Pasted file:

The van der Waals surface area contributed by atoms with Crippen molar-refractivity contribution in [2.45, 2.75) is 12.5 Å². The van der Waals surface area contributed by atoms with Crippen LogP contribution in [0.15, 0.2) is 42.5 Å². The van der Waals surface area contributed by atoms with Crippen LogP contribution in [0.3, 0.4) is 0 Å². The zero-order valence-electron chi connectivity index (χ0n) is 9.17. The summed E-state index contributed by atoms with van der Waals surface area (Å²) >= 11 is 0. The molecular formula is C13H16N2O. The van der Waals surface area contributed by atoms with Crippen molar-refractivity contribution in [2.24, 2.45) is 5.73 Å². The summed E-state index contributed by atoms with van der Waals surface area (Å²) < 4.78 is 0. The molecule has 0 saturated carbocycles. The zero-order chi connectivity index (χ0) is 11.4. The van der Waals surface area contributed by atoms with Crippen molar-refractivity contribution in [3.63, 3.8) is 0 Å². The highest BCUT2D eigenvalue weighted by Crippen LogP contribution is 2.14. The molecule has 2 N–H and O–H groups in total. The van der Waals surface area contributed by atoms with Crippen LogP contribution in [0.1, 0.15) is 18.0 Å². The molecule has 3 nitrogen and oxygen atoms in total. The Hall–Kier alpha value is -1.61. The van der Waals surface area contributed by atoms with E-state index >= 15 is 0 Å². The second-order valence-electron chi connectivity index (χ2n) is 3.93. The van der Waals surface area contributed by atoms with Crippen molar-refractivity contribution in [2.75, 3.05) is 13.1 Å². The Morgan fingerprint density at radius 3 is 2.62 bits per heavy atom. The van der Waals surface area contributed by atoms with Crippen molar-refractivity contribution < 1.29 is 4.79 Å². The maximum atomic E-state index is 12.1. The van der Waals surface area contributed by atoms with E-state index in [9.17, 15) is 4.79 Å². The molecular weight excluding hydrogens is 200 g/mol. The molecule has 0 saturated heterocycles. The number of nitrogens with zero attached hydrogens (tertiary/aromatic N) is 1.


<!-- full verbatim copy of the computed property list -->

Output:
The van der Waals surface area contributed by atoms with Crippen molar-refractivity contribution in [2.45, 2.75) is 12.5 Å². The van der Waals surface area contributed by atoms with Crippen LogP contribution in [0.15, 0.2) is 42.5 Å². The van der Waals surface area contributed by atoms with Crippen LogP contribution in [0.3, 0.4) is 0 Å². The zero-order valence-electron chi connectivity index (χ0n) is 9.17. The summed E-state index contributed by atoms with van der Waals surface area (Å²) >= 11 is 0. The molecular formula is C13H16N2O. The van der Waals surface area contributed by atoms with Crippen molar-refractivity contribution in [2.24, 2.45) is 5.73 Å². The summed E-state index contributed by atoms with van der Waals surface area (Å²) < 4.78 is 0. The molecule has 0 saturated carbocycles. The zero-order chi connectivity index (χ0) is 11.4. The van der Waals surface area contributed by atoms with Crippen molar-refractivity contribution in [3.63, 3.8) is 0 Å². The highest BCUT2D eigenvalue weighted by Crippen LogP contribution is 2.14. The molecule has 2 N–H and O–H groups in total. The van der Waals surface area contributed by atoms with Crippen LogP contribution in [0.1, 0.15) is 18.0 Å². The molecule has 3 nitrogen and oxygen atoms in total. The Hall–Kier alpha value is -1.61. The van der Waals surface area contributed by atoms with E-state index >= 15 is 0 Å². The second-order valence-electron chi connectivity index (χ2n) is 3.93. The van der Waals surface area contributed by atoms with Crippen molar-refractivity contribution in [2.75, 3.05) is 13.1 Å². The Morgan fingerprint density at radius 3 is 2.62 bits per heavy atom. The van der Waals surface area contributed by atoms with Crippen molar-refractivity contribution < 1.29 is 4.79 Å². The maximum atomic E-state index is 12.1. The van der Waals surface area contributed by atoms with E-state index in [9.17, 15) is 4.79 Å². The molecular weight excluding hydrogens is 200 g/mol. The molecule has 0 saturated heterocycles. The number of nitrogens with zero attached hydrogens (tertiary/aromatic N) is 1.